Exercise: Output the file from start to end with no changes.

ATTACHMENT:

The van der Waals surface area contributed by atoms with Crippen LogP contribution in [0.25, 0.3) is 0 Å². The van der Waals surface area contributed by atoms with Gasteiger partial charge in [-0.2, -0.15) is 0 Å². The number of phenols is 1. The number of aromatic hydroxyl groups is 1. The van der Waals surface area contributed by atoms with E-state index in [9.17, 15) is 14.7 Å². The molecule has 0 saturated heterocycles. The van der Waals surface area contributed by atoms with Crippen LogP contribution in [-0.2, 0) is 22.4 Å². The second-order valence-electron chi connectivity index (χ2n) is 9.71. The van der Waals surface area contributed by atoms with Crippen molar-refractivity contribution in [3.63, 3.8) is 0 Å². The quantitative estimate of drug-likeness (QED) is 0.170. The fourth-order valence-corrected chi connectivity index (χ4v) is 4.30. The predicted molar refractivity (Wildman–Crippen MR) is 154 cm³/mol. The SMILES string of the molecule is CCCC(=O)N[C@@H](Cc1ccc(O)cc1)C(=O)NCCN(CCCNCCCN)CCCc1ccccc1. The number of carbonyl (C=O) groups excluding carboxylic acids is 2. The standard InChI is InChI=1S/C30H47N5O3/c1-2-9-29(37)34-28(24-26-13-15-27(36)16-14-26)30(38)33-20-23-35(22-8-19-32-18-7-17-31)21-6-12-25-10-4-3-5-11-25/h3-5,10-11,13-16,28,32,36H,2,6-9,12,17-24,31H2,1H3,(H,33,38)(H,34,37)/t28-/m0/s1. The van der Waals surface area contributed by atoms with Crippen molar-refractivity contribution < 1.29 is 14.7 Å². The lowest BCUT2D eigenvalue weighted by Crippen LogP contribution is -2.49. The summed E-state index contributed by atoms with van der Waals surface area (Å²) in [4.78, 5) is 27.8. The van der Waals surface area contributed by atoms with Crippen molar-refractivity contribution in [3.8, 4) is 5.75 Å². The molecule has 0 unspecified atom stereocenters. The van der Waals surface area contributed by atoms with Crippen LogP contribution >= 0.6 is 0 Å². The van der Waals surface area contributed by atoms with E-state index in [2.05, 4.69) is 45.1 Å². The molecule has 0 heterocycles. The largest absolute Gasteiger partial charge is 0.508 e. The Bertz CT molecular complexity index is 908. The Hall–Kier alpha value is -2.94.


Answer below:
The van der Waals surface area contributed by atoms with Crippen LogP contribution in [0.25, 0.3) is 0 Å². The van der Waals surface area contributed by atoms with Gasteiger partial charge in [-0.2, -0.15) is 0 Å². The number of phenols is 1. The number of aromatic hydroxyl groups is 1. The van der Waals surface area contributed by atoms with E-state index in [9.17, 15) is 14.7 Å². The molecule has 0 saturated heterocycles. The van der Waals surface area contributed by atoms with Crippen LogP contribution in [-0.2, 0) is 22.4 Å². The second-order valence-electron chi connectivity index (χ2n) is 9.71. The van der Waals surface area contributed by atoms with Crippen molar-refractivity contribution in [3.63, 3.8) is 0 Å². The quantitative estimate of drug-likeness (QED) is 0.170. The fourth-order valence-corrected chi connectivity index (χ4v) is 4.30. The predicted molar refractivity (Wildman–Crippen MR) is 154 cm³/mol. The SMILES string of the molecule is CCCC(=O)N[C@@H](Cc1ccc(O)cc1)C(=O)NCCN(CCCNCCCN)CCCc1ccccc1. The number of carbonyl (C=O) groups excluding carboxylic acids is 2. The standard InChI is InChI=1S/C30H47N5O3/c1-2-9-29(37)34-28(24-26-13-15-27(36)16-14-26)30(38)33-20-23-35(22-8-19-32-18-7-17-31)21-6-12-25-10-4-3-5-11-25/h3-5,10-11,13-16,28,32,36H,2,6-9,12,17-24,31H2,1H3,(H,33,38)(H,34,37)/t28-/m0/s1. The van der Waals surface area contributed by atoms with Crippen molar-refractivity contribution < 1.29 is 14.7 Å². The lowest BCUT2D eigenvalue weighted by Crippen LogP contribution is -2.49. The summed E-state index contributed by atoms with van der Waals surface area (Å²) in [4.78, 5) is 27.8. The van der Waals surface area contributed by atoms with Crippen molar-refractivity contribution in [3.8, 4) is 5.75 Å². The molecule has 0 unspecified atom stereocenters. The van der Waals surface area contributed by atoms with Crippen LogP contribution >= 0.6 is 0 Å². The van der Waals surface area contributed by atoms with E-state index in [2.05, 4.69) is 45.1 Å². The molecule has 0 heterocycles. The largest absolute Gasteiger partial charge is 0.508 e. The Bertz CT molecular complexity index is 908. The Hall–Kier alpha value is -2.94.